Peter has obviously spent some time listening to the Holy Spirit and thinking about this issue. His answer goes straight to his vision, that “I should not call anyone unclean.” The Law of Moses did not cleanse the hearts of the Gentiles (Cornelius and his household) — rather, they were cleansed by faith!
12 Everyone listened quietly as Barnabas and Paul told about the miraculous signs and wonders God had done through them among the Gentiles.
13 When they had finished, James stood and said, “Brothers, listen to me. 14 Peter has told you about the time God first visited the Gentiles to take from them a people for himself. 15 And this conversion of Gentiles is exactly what the prophets predicted. As it is written:
16 ‘Afterward I will return
and restore the fallen house of David.
I will rebuild its ruins
and restore it,
17 so that the rest of humanity might seek the Lord,
including the Gentiles—
all those I have called to be mine.
The Lord has spoken—
18 he who made these things known so long ago.’
19 “And so my judgment is that we should not make it difficult for the Gentiles who are turning to God. 20 Instead, we should write and tell them to abstain from eating food offered to idols, from sexual immorality, from eating the meat of strangled animals, and from consuming blood. 21 For these laws of Moses have been preached in Jewish synagogues in every city on every Sabbath for many generations.”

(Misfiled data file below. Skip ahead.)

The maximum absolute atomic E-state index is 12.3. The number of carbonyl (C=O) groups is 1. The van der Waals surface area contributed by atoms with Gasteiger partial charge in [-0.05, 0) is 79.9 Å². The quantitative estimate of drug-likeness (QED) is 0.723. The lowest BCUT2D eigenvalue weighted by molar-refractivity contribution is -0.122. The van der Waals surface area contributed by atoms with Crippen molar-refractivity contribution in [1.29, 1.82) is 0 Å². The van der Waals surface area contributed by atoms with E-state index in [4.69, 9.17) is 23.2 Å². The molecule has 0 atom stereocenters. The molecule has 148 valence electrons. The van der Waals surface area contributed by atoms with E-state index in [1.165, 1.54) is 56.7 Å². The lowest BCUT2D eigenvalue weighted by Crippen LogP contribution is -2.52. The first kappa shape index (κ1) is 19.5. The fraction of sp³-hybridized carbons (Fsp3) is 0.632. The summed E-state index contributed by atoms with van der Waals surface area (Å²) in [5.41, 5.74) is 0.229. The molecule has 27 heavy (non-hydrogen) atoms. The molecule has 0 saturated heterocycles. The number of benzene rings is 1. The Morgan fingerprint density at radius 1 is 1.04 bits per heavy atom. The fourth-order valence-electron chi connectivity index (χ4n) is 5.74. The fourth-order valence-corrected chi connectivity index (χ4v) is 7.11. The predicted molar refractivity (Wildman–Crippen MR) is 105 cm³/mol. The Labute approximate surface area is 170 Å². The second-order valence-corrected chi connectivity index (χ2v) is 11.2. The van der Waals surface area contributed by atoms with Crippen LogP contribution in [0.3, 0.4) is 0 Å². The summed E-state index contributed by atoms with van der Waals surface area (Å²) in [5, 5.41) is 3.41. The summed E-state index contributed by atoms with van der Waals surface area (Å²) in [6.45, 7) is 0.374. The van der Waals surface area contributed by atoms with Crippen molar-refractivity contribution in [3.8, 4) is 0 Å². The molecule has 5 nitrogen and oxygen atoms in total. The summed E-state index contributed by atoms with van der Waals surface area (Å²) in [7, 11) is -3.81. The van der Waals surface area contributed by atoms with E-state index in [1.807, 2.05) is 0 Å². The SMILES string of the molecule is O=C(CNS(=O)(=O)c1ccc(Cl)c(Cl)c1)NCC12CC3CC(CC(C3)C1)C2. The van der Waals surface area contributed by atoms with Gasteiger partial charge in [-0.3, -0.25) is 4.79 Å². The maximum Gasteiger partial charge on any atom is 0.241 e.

Thank you, Council at Jerusalem, for settling the question and affirming that salvation from Jesus Christ is by faith and not by works! HERE is “We Can Work It Out,” a Beatles classic from 1965.
The Letter for Gentile Believers
22 Then the apostles and elders together with the whole church in Jerusalem chose delegates, and they sent them to Antioch of Syria with Paul and Barnabas to report on this decision. The men chosen were two of the church leaders—Judas (also called Barsabbas) and Silas. 23 This is the letter they took with them:
“This letter is from the apostles and elders, your brothers in Jerusalem. It is written to the Gentile believers in Antioch, Syria, and Cilicia. Greetings!